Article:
This Wednesday, mobile advertising company InMobi Pte Ltd. (“InMobi”) agreed to pay $950,000 to settle a Federal Trade Commission (“Commission” or “FTC”) lawsuit filed in connection with InMobi’s geo-targeting and children’s privacy practices.
How do FTC regulations affect mobile marketers using geo-targeting or the personal information of children?
InMobi Advertising Platform and Geo-Targeting Products
InMobi provides an advertising platform for Android and iOS mobile applications. The InMobi platform allows developers to monetize their apps by displaying a variety of third-party advertisements. By February 2015, InMobi advertisements had reportedly reached over a billion unique mobile devices, with 6 billion ad requests served per day.
InMobi offers several geo-targeting products, which can target consumers based on their physical location. According to court records filed by the FTC, even when a consumer restricted mobile application access to his or her current location, InMobi still allegedly tracked the consumer’s location – and, in many instances, served geo-targeted ads – by collecting information about the WiFi networks that the consumer’s device connected to or detected.
FTC Geo-Targeting and COPPA Lawsuit
On June 22, 2016, the Commission sued InMobi in the U.S. District Court for the Northern District of California in San Francisco (Case No. 3:16-cv-03474) for alleged violations of the FTC Act and the Commission’s Children’s Online Privacy Protection Act (“COPPA”) Rule. The lawsuit claims that InMobi geo-targeted consumers who had not provided access to the Android and iOS location APIs or otherwise provided opt-in consent, despite allegedly making representations that InMobi did not collect information from consumers who had not opted in.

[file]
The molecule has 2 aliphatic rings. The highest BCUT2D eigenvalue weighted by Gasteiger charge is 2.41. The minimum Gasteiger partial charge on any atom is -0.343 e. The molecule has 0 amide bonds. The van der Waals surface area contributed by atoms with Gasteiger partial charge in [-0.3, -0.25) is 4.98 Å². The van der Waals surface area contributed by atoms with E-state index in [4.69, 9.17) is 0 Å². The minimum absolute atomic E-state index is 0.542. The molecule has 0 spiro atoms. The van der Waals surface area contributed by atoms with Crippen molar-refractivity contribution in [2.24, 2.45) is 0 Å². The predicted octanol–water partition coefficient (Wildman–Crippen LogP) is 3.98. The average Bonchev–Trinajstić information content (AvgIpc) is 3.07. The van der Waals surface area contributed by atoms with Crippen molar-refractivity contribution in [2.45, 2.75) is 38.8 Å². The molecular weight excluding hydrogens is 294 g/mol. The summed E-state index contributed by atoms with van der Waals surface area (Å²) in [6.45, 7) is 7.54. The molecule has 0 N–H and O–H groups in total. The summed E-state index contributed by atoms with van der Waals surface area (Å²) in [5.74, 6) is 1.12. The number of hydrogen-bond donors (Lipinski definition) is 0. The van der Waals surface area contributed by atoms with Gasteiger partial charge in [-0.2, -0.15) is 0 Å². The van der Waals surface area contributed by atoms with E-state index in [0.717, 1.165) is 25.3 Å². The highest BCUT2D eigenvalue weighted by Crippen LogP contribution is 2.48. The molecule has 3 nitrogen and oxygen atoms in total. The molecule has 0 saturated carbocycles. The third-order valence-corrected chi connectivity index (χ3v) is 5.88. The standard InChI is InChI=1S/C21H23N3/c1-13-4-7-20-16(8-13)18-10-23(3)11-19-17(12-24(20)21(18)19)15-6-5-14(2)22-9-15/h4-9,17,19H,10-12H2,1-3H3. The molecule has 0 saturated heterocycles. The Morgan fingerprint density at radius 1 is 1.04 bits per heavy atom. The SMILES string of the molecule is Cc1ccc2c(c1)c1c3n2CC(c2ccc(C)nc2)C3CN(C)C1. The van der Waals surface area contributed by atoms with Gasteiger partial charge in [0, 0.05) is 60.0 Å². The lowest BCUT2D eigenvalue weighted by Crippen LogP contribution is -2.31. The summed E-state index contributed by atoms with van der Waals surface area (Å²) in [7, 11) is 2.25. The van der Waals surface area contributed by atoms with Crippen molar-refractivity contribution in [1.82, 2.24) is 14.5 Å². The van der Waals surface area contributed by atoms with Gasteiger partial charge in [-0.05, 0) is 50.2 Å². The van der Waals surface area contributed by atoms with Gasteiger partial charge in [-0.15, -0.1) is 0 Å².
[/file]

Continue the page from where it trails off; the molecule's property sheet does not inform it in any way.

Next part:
Additionally, the Commission’s complaint alleges that InMobi unlawfully collected and used personal information from mobile applications directed to children without providing proper notice or obtaining verifiable parental consent.
FTC Settles Claims Against InMobi
Also on June 22, 2016, the Commission and InMobi reached an agreement settling the FTC’s deceptive advertising and COPPA Rule claims. Under the terms of the agreement, InMobi has agreed to establish, implement and maintain a comprehensive privacy program, and is forbidden from:
- collecting or maintaining personal information from children in violation of the FTC’s COPPA Rule; and
- engaging in consumer geo-targeting unless each such consumer has consented to the collection of location information.
InMobi has also agreed to pay the Commission $950,000 to redress consumer injuries. In the event that InMobi misstated or failed to disclose any material financial assets to the FTC, the amount due will balloon to $4 million.
When implemented effectively, geo-targeting can be an especially effective marketing practice. However, as the above-referenced case illustrates, federal and state regulators strongly scrutinize policies concerning the collection, use and sharing of consumer information. As such, operators in this space should work closely with experienced privacy counsel to conduct regular reviews of their consumer data privacy protocols and maintain up-to-date consumer privacy policies.